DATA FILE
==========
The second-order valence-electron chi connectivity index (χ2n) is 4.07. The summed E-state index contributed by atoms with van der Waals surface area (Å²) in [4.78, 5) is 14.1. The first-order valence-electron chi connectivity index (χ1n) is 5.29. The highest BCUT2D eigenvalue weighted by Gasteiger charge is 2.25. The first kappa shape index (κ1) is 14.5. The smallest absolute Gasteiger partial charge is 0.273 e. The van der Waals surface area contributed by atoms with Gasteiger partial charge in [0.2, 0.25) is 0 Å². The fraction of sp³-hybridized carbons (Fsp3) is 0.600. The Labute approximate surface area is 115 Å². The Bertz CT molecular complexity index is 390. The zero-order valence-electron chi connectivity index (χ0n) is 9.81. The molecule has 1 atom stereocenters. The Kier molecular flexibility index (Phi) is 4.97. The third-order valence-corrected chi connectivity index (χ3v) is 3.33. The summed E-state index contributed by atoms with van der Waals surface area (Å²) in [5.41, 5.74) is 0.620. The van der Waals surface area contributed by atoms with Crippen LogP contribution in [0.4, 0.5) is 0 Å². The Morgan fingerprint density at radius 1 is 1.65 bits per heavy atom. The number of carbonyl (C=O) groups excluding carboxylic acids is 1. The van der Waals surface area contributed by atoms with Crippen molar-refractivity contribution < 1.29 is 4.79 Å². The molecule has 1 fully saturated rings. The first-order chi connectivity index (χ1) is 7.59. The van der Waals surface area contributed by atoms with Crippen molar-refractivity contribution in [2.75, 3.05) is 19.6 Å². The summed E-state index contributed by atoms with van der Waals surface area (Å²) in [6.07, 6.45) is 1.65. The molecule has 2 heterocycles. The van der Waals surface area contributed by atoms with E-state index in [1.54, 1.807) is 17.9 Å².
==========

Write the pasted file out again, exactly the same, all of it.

The second-order valence-electron chi connectivity index (χ2n) is 4.07. The summed E-state index contributed by atoms with van der Waals surface area (Å²) in [4.78, 5) is 14.1. The first-order valence-electron chi connectivity index (χ1n) is 5.29. The highest BCUT2D eigenvalue weighted by Gasteiger charge is 2.25. The first kappa shape index (κ1) is 14.5. The smallest absolute Gasteiger partial charge is 0.273 e. The van der Waals surface area contributed by atoms with Gasteiger partial charge in [0.2, 0.25) is 0 Å². The fraction of sp³-hybridized carbons (Fsp3) is 0.600. The Labute approximate surface area is 115 Å². The Bertz CT molecular complexity index is 390. The zero-order valence-electron chi connectivity index (χ0n) is 9.81. The molecule has 1 atom stereocenters. The Kier molecular flexibility index (Phi) is 4.97. The third-order valence-corrected chi connectivity index (χ3v) is 3.33. The summed E-state index contributed by atoms with van der Waals surface area (Å²) in [5.41, 5.74) is 0.620. The van der Waals surface area contributed by atoms with Crippen LogP contribution in [0.4, 0.5) is 0 Å². The Morgan fingerprint density at radius 1 is 1.65 bits per heavy atom. The number of carbonyl (C=O) groups excluding carboxylic acids is 1. The van der Waals surface area contributed by atoms with Crippen molar-refractivity contribution < 1.29 is 4.79 Å². The molecule has 1 fully saturated rings. The first-order chi connectivity index (χ1) is 7.59. The van der Waals surface area contributed by atoms with Crippen molar-refractivity contribution in [2.75, 3.05) is 19.6 Å². The summed E-state index contributed by atoms with van der Waals surface area (Å²) in [6.07, 6.45) is 1.65. The molecule has 2 heterocycles. The van der Waals surface area contributed by atoms with E-state index in [1.54, 1.807) is 17.9 Å².